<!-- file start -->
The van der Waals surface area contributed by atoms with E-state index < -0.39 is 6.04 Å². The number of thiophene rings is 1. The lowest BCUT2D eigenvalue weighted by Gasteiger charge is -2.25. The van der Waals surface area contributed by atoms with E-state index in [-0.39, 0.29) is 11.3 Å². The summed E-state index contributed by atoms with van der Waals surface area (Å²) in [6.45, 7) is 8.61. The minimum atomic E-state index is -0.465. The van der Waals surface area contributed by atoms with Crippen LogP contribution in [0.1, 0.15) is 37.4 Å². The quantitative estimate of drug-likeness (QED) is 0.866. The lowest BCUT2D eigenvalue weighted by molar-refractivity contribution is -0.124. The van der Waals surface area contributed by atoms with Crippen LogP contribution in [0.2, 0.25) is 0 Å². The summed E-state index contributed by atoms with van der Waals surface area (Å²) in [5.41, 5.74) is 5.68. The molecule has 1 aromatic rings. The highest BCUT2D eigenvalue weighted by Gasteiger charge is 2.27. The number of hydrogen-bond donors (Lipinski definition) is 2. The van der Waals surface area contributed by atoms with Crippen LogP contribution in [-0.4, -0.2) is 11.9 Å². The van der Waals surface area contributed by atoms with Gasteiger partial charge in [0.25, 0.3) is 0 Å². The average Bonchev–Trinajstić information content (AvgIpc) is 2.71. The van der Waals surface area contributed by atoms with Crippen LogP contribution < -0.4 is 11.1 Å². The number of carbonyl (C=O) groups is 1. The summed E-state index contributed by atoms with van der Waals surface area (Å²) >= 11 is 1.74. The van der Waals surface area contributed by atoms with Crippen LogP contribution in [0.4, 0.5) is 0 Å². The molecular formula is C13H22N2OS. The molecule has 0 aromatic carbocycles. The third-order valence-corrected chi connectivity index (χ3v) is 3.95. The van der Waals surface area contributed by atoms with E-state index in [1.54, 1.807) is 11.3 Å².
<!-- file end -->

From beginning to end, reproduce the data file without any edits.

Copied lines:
The van der Waals surface area contributed by atoms with E-state index < -0.39 is 6.04 Å². The number of thiophene rings is 1. The lowest BCUT2D eigenvalue weighted by Gasteiger charge is -2.25. The van der Waals surface area contributed by atoms with E-state index in [-0.39, 0.29) is 11.3 Å². The summed E-state index contributed by atoms with van der Waals surface area (Å²) in [6.45, 7) is 8.61. The minimum atomic E-state index is -0.465. The van der Waals surface area contributed by atoms with Crippen LogP contribution in [0.1, 0.15) is 37.4 Å². The quantitative estimate of drug-likeness (QED) is 0.866. The lowest BCUT2D eigenvalue weighted by molar-refractivity contribution is -0.124. The van der Waals surface area contributed by atoms with Crippen LogP contribution in [0.2, 0.25) is 0 Å². The summed E-state index contributed by atoms with van der Waals surface area (Å²) in [5.41, 5.74) is 5.68. The molecule has 1 aromatic rings. The highest BCUT2D eigenvalue weighted by Gasteiger charge is 2.27. The number of hydrogen-bond donors (Lipinski definition) is 2. The van der Waals surface area contributed by atoms with Crippen LogP contribution in [-0.4, -0.2) is 11.9 Å². The van der Waals surface area contributed by atoms with Gasteiger partial charge in [0.25, 0.3) is 0 Å². The average Bonchev–Trinajstić information content (AvgIpc) is 2.71. The van der Waals surface area contributed by atoms with Crippen LogP contribution < -0.4 is 11.1 Å². The number of carbonyl (C=O) groups is 1. The summed E-state index contributed by atoms with van der Waals surface area (Å²) >= 11 is 1.74. The van der Waals surface area contributed by atoms with Crippen LogP contribution in [0.4, 0.5) is 0 Å². The molecular formula is C13H22N2OS. The molecule has 0 aromatic carbocycles. The third-order valence-corrected chi connectivity index (χ3v) is 3.95. The van der Waals surface area contributed by atoms with E-state index in [1.54, 1.807) is 11.3 Å².